The poinsettia is everywhere this time of year. It’s beautiful, but where did this plant come from and how did it become such an important Christmas symbol?
On this Horticulture Day edition of Talk of Iowa, host Charity Nebbe talks with horticulturist Chris Currey about the long history of the poinsettia. Later in the hour, Richard Jauron joins to answer listener questions.
Poinsettias are native to Northern Guatemala and Northern Mexico. According to Currey, they first took off as a holiday plant in the United States around 1828 in Philadelphia and then were formally named in Scotland shortly after. While poinsettias were originally red, breeding has allowed for a wide range of colors.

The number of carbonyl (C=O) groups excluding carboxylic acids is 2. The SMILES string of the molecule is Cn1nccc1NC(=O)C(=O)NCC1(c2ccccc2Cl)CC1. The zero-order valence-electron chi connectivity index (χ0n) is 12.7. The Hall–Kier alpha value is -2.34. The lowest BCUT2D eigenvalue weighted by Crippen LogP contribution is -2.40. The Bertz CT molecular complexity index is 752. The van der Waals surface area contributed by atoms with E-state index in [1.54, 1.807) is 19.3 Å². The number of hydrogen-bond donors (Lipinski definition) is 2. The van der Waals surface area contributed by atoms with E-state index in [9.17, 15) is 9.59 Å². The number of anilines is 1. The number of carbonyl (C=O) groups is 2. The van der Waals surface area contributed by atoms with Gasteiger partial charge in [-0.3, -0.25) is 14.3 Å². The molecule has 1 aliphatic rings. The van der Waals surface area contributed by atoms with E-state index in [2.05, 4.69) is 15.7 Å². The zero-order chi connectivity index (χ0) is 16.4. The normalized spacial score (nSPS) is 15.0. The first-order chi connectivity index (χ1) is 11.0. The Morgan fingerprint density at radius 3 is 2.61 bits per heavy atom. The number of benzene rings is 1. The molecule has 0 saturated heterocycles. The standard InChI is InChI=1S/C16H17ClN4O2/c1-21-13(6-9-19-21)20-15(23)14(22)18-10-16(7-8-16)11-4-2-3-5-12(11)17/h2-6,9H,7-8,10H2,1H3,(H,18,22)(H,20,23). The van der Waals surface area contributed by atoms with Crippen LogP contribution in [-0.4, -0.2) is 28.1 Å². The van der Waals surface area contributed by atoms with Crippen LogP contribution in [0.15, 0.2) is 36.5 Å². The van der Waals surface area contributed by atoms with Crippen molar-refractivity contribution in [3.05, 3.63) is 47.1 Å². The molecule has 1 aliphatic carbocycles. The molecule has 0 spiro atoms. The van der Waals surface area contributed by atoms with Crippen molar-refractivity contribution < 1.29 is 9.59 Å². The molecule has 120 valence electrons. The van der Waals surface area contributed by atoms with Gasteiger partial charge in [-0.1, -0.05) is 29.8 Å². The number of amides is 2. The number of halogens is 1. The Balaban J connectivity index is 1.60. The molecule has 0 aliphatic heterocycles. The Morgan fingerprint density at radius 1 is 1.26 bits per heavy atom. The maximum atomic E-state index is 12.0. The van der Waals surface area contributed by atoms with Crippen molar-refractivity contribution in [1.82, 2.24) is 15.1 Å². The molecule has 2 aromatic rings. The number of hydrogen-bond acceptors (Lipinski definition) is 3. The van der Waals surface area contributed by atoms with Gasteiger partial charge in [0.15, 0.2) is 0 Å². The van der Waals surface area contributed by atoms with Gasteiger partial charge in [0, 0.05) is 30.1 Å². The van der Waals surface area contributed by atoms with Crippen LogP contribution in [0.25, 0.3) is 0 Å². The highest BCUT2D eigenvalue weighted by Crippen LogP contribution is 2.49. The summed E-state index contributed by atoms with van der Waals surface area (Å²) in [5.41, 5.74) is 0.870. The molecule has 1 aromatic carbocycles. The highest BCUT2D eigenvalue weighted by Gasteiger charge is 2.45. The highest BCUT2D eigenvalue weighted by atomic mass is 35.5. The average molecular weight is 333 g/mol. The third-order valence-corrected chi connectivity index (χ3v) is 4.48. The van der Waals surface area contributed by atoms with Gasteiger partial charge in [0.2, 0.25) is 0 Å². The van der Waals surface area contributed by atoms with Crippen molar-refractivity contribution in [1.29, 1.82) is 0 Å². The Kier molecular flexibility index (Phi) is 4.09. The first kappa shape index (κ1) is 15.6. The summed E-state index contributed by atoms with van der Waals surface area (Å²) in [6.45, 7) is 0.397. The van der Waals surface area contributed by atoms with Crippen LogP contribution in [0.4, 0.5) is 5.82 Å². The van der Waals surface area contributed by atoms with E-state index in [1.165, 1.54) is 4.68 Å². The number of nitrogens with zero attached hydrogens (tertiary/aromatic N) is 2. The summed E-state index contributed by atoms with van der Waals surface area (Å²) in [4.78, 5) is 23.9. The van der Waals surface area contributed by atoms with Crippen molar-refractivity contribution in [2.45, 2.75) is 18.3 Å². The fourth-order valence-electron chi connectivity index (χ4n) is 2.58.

"When you started to get into breeding poinsettias then they would purposefully make crosses to create more variety in the colors," Currey says. "You have everything from white, pink, red... to deep plum purple."
Because of their native home in the tropics, the ideal temperature for poinsettias is above freezing. Otherwise, they're a fairly hardy plant: water as needed and be sure to keep them away from cold windows.